- Dharma Singh Khalsa, M.D., born January 20, 1946 in Cleveland, began practising yoga in 1978 and embraced the Sikh lifestyle three years later. In 1987, Dr. Khalsa established the first holistic pain program in the Southwestern United States at Lovelace Medical Centre in Albuquerque, New Mexico. In 1990, he was recruited to become the founding director of the Acupuncture, Stress Medicine, and Chronic Pain Program at the University of Arizona, College of Medicine’s teaching hospital in Phoenix, Arizona. In this position, he became the first director of acupuncture in an American medical school. Since 1993, Dr. Khalsa has been the President and Medical Director of the Alzheimer’s Research and Prevention Foundation in Tucson, Arizona, the original voice in the integrative medical approach to the prevention and treatment of memory loss. In 2003, Dharma Singh Khalsa, M.D. testified before Congress about his pioneering work in the area of lifestyle influence on Alzheimer’s disease, and called on Congress to fund a national education and outreach campaign designed to inform the public of the benefits of an integrative medical approach to Alzheimer’s. After his testimony, Dr. Khalsa received the support of U.S. Surgeon General Richard H. Carmona. Dharma Singh Khalsa, M.D. also took part in a breakthrough study on Kirtan Kriya and SPECT Scans in Subjects with Memory Loss. This study, which was completed in 2008, showed that memory loss was reversed and well-being enhanced by the Kirtan Kriya meditation practice. He currently lives in Tucson, Arizona with his Italian wife, Kirti. He has a son, Sat Kartar, a holistic chef, married to Chilean KamalCharan Kaur, who made Dr. Khalsa a grand-dad January 22, 2010. The grandson is Simranpreet Singh Khalsa. Dr. Khalsa’s daughter Hari is an accomplished massage therapist, trained in Thailand.
Outside Yogi Bhajan there are also otehr examples. DYS was a straight edge hardcore punk band from Boston. Guitarist Andy Strachan later co-founded the more rock-focused band Slaughter Shack. Slaughter Shack went on to win the Boston musical contest the “Rumble.” After leaving the business in 1980, Strachan has since converted to Sikhism. His new name is Mahan Atma Singh Khalsa, and he is active as an influential Kundalini Yoga teacher in Amritsar, India.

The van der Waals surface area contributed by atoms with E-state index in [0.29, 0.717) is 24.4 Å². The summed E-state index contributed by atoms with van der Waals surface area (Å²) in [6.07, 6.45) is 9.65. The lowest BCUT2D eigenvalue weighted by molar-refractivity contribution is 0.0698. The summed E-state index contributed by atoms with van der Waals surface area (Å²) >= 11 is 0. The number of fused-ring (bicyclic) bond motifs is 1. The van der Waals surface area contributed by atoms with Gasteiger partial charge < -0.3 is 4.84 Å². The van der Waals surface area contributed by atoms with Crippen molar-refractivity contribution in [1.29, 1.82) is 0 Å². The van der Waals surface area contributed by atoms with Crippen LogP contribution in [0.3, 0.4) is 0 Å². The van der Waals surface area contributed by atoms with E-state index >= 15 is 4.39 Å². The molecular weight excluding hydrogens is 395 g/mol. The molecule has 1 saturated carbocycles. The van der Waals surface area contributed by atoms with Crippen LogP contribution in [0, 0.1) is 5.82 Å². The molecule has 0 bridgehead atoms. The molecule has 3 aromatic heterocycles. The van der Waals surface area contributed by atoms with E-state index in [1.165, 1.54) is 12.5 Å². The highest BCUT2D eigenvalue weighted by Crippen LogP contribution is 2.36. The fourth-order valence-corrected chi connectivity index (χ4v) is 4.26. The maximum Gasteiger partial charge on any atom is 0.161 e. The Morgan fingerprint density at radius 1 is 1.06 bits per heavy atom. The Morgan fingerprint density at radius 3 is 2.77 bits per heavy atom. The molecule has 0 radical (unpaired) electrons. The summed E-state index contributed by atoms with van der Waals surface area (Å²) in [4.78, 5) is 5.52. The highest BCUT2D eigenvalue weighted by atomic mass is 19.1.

Martin Hill was born in Nova Scotia in 1972. He is a pharmacist, businessman and political activist, as well as a former candidate for the leadership of the New Democratic Party. He converted to Sikhism in 1996 and became Martin Singh. In 2011 he became the first person of non-Indian ethnicity to become head of a gurdwara in Canada.
On 16 July 2009 RT News did a report on white Sikh converts. These incldued the 34-year old Russian-American Svetlana, who became Mahan Atma Kaur:
“It feels to me that I did not ‘choose’ to be a Sikh. We all are Sikhs, as ‘seekers of the truth’. As soon as I felt my heart’s yearning for the guru’s word, I knew it was my path. It is my life.”
Mahan Atma Kaur, a psychology major from St.-Petersburg State University in Russia, also teaches Kundalini yoga.
“I decided to move to the U.S. and came in contact with Yogi Bhajan. As I started my daily Kundalini Yoga practice, I found an experience of God within me; it has enriched my life and opened my heart.”
RT talked to Dana Singh, who calls herself “gora (white) Sikh” and is dedicated to the cause of Sikhism. Born in Latvia (former USSR), she met her Sikh husband in Ireland, and he introduced her to his culture and religion. Though she has not formally converted to Sikhism, she still considers herself a Sikh.
“Earlier I had never heard about Sikhism and wasn’t aware that this is the fifth largest religion in the world. We married in Amritsar in a traditional ceremony. It was so different from European weddings – like a fairy tale.”
“I didn’t convert formally but just live and learn everyday more and more about Sikhism.”
In the high desert town of Espanola, N.M., you’ll find a community of American Sikhs. With a gold-domed temple as a backdrop, men and women live quiet lives of meditation, yoga and vegetarianism, as well as a highly lucrative security business. This is Akal Security, headed by Dyal Singh Khalsa. This is the same place where Yogi Bhajan first started teaching his spiritual practices. Espanola is the largest community of American Sikhs, composed of about 150 families. Their devotion and piety was such that it impressed the BBC’s Anita Rani (herself born into a Sikh family in Britain) on her visit to Los Angeles in 2005, that she was moved to tears.
They are now as much a part of American life as any other community, fully integrated and contributing to national life. Yet millions of their fellow Americans are unaware of this and continue to identify them as ‘Taliban’ based upon the veneer of appearance, despite attempts by organisations such as Fox News to dispel the prejudice and lack of understanding.